Biography of Cornelius J. Ryan
War correspondent, journalist, editor, and author, Cornelius Ryan was born in Dublin, Ireland on June 5, 1920. He was educated in Dublin by the Christian Brothers and studied violin at the Irish Academy of Music. At the age of twenty, he entered the service of Garfield Weston as secretary and moved to London, England. His ambition was to write, however, and in 1941 he joined the London staff of Reuter’s News Agency. In 1943 Ryan joined the staff of the London Daily Telegraphas a war correspondent, covering the US 8th and 9th Air Forces and the air war over Germany. Upon the activation of General George S. Patton, Jr’s 3rd Army, Ryan joined that force and covered its activities until the end of the war in Europe. He then transferred to the Pacific Theater and subsequently opened the Daily Telegraph’s Japan bureau. In 1946 he was transferred to Jerusalem as the Telegraph’s Middle East bureau chief, writing at the same time as a stringer forTime and the St. Louis Post Dispatch.
In 1947, Ryan was offered a job as contributing editor for Time and emigrated to the United States. He left Time in 1949, served briefly with Newsweek, and joined the Collier’s staff as an associate editor in 1950. During that same year he also married Kathryn Morgan and became a naturalized citizen of the United states. During Ryan’s association with Collier’s, he achieved international recognition for his journalistic reporting of the United States space program and introduced Wernher von Braun to the American public. In 1956, two of his articles, “One Minute to Ditch” and “Five Desperate Hours in Cabin 56″ gained him three national awards for distinguished magazine writing: the Benjamin Franklin award, the Overseas Press Club award, and the University of Illinois award.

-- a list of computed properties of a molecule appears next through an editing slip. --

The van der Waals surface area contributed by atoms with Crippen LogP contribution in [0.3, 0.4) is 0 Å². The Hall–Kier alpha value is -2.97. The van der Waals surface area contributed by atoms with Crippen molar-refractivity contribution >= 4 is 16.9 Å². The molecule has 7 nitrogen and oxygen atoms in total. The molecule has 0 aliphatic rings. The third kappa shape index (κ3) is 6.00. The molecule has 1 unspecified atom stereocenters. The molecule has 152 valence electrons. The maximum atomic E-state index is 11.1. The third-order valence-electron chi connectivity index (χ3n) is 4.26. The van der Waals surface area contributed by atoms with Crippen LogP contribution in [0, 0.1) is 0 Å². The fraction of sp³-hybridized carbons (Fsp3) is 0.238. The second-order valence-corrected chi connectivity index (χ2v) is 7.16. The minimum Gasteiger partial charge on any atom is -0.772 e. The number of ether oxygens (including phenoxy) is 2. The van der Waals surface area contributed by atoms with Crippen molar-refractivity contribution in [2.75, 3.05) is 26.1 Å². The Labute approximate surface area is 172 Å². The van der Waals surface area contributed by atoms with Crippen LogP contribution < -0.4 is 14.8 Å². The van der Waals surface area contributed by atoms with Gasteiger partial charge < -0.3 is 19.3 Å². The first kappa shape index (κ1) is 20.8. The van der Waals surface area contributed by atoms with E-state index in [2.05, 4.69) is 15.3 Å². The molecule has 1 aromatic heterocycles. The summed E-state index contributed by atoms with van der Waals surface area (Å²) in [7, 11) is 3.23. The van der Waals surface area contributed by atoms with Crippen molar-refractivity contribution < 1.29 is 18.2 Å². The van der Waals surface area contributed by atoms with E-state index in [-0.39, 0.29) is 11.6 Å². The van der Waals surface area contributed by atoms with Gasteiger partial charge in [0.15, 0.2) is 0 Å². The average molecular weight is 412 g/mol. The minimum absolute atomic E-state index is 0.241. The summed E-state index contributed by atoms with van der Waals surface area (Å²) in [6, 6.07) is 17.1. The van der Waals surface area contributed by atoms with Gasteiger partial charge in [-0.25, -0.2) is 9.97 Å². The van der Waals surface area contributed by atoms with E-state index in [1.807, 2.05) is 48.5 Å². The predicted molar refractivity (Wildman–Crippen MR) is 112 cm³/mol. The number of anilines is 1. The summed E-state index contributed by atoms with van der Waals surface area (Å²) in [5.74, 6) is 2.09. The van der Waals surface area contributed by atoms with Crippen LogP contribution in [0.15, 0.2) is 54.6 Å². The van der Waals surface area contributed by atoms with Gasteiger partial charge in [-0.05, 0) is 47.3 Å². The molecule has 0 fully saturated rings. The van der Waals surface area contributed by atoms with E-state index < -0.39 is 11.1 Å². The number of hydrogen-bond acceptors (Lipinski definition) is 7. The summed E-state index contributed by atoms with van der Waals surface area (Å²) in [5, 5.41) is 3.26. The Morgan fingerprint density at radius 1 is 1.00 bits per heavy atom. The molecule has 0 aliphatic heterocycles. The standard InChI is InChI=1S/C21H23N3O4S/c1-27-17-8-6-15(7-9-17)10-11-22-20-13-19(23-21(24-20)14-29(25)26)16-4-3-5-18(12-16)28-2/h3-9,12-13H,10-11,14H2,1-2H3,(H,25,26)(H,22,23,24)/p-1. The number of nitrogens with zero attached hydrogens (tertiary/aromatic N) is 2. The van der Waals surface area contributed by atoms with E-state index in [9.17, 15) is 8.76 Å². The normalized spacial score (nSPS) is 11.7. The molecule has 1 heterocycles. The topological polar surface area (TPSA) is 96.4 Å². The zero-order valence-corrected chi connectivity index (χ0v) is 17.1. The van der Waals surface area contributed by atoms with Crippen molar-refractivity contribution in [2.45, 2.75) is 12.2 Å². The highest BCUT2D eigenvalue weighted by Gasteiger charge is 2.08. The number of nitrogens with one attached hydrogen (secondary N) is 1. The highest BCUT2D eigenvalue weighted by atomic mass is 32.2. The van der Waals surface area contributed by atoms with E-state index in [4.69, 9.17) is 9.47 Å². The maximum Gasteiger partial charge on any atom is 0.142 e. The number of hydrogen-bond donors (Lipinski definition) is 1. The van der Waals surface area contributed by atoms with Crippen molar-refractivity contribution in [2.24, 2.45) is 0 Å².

Following Collier’s demise in 1956, he began serious research and writing on The Longest Day. When it was published in 1959, it was an instant success and gained him international repute. He was awarded the Christopher Award for the best book on foreign affairs in 1959 and the Bancarella Prize (Italy) in 1962. He joined the staff of Reader’s Digest immediately following the publication of The Longest Day, continuing his career in journalism while beginning research on his second World War II battle book, The Last Battle, which was published in 1965.
He was diagnosed with cancer in 1970 and he began a program of chemotherapy. Meanwhile, he continued his research and writing on the third of his battle books, A Bridge Too Far. In July of 1973 he was awarded the French Legion of Honor in recognition of his contributions to the fields of journalism and historical writing. The following year A Bridge Too Far was published and he was awarded an honorary Doctor of Literature degree from Ohio University. During the publicity tour for his latest book he re-entered the hospital and died of cancer on November 23, 1974. The notes and tapes he made during his bout with cancer were compiled and edited along with his wife’s diaries and published in 1976 as A Private Battle.